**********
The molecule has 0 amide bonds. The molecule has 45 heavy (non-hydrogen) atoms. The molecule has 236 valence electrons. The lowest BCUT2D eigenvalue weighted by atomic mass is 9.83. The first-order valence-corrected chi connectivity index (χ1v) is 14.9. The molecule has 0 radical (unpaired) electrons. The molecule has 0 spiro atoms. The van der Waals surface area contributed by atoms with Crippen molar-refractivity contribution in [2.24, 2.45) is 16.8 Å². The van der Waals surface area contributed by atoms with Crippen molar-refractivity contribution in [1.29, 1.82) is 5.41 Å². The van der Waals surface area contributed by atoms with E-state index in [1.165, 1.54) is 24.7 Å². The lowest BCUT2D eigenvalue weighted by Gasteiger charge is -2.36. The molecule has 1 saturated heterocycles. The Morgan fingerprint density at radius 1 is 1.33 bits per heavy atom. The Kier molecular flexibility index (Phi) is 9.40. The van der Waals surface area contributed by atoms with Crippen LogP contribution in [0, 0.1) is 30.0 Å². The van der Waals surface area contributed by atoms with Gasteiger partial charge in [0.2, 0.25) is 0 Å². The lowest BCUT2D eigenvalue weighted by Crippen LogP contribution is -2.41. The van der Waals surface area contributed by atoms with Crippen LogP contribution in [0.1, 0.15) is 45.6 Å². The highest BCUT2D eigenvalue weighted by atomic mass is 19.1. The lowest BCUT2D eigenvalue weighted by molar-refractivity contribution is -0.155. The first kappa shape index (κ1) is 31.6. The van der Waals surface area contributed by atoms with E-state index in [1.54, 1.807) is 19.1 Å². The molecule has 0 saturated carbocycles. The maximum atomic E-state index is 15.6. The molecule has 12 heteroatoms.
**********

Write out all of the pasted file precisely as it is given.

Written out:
The molecule has 0 amide bonds. The molecule has 45 heavy (non-hydrogen) atoms. The molecule has 236 valence electrons. The lowest BCUT2D eigenvalue weighted by atomic mass is 9.83. The first-order valence-corrected chi connectivity index (χ1v) is 14.9. The molecule has 0 radical (unpaired) electrons. The molecule has 0 spiro atoms. The van der Waals surface area contributed by atoms with Crippen molar-refractivity contribution in [2.24, 2.45) is 16.8 Å². The van der Waals surface area contributed by atoms with Crippen molar-refractivity contribution in [1.29, 1.82) is 5.41 Å². The van der Waals surface area contributed by atoms with E-state index in [1.165, 1.54) is 24.7 Å². The lowest BCUT2D eigenvalue weighted by Gasteiger charge is -2.36. The molecule has 1 saturated heterocycles. The Morgan fingerprint density at radius 1 is 1.33 bits per heavy atom. The Kier molecular flexibility index (Phi) is 9.40. The van der Waals surface area contributed by atoms with Crippen LogP contribution in [0, 0.1) is 30.0 Å². The van der Waals surface area contributed by atoms with Gasteiger partial charge in [0.2, 0.25) is 0 Å². The lowest BCUT2D eigenvalue weighted by Crippen LogP contribution is -2.41. The van der Waals surface area contributed by atoms with Crippen LogP contribution in [0.1, 0.15) is 45.6 Å². The highest BCUT2D eigenvalue weighted by atomic mass is 19.1. The lowest BCUT2D eigenvalue weighted by molar-refractivity contribution is -0.155. The first kappa shape index (κ1) is 31.6. The van der Waals surface area contributed by atoms with E-state index in [1.54, 1.807) is 19.1 Å². The molecule has 0 saturated carbocycles. The maximum atomic E-state index is 15.6. The molecule has 12 heteroatoms.